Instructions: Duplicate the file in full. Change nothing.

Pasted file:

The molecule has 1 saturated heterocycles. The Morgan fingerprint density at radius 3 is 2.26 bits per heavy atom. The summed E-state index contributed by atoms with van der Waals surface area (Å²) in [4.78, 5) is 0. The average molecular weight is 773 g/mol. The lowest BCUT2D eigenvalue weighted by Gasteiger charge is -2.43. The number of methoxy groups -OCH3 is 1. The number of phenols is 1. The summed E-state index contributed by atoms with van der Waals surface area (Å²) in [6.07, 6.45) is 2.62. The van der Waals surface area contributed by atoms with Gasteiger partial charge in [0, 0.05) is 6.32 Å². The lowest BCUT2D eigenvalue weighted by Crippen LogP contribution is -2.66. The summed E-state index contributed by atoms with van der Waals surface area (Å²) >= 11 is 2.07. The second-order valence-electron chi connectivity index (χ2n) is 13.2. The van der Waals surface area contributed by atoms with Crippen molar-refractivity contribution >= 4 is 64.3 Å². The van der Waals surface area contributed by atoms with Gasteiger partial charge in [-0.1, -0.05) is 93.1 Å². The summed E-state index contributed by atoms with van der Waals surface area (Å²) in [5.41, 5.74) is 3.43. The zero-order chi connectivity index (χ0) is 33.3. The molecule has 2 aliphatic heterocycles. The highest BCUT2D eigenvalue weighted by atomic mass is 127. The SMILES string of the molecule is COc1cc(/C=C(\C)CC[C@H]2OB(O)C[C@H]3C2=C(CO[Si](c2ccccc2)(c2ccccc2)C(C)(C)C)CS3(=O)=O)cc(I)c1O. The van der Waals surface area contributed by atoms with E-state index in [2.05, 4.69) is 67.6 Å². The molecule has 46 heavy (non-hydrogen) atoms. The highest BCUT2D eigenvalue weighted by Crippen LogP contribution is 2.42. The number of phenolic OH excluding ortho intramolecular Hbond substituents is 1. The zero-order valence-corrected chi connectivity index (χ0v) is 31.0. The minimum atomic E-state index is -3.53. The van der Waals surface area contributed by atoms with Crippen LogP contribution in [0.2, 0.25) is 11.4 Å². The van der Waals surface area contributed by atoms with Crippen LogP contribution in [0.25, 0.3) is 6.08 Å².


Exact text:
The molecule has 1 saturated heterocycles. The Morgan fingerprint density at radius 3 is 2.26 bits per heavy atom. The summed E-state index contributed by atoms with van der Waals surface area (Å²) in [4.78, 5) is 0. The average molecular weight is 773 g/mol. The lowest BCUT2D eigenvalue weighted by Gasteiger charge is -2.43. The number of methoxy groups -OCH3 is 1. The number of phenols is 1. The summed E-state index contributed by atoms with van der Waals surface area (Å²) in [6.07, 6.45) is 2.62. The van der Waals surface area contributed by atoms with Gasteiger partial charge in [0, 0.05) is 6.32 Å². The lowest BCUT2D eigenvalue weighted by Crippen LogP contribution is -2.66. The summed E-state index contributed by atoms with van der Waals surface area (Å²) >= 11 is 2.07. The second-order valence-electron chi connectivity index (χ2n) is 13.2. The van der Waals surface area contributed by atoms with Crippen molar-refractivity contribution >= 4 is 64.3 Å². The van der Waals surface area contributed by atoms with Gasteiger partial charge in [-0.1, -0.05) is 93.1 Å². The summed E-state index contributed by atoms with van der Waals surface area (Å²) in [5.41, 5.74) is 3.43. The zero-order chi connectivity index (χ0) is 33.3. The molecule has 2 aliphatic heterocycles. The highest BCUT2D eigenvalue weighted by atomic mass is 127. The SMILES string of the molecule is COc1cc(/C=C(\C)CC[C@H]2OB(O)C[C@H]3C2=C(CO[Si](c2ccccc2)(c2ccccc2)C(C)(C)C)CS3(=O)=O)cc(I)c1O. The van der Waals surface area contributed by atoms with E-state index in [2.05, 4.69) is 67.6 Å². The molecule has 46 heavy (non-hydrogen) atoms. The highest BCUT2D eigenvalue weighted by Crippen LogP contribution is 2.42. The number of phenolic OH excluding ortho intramolecular Hbond substituents is 1. The zero-order valence-corrected chi connectivity index (χ0v) is 31.0. The minimum atomic E-state index is -3.53. The van der Waals surface area contributed by atoms with Crippen LogP contribution in [0.2, 0.25) is 11.4 Å². The van der Waals surface area contributed by atoms with Crippen LogP contribution in [0.25, 0.3) is 6.08 Å².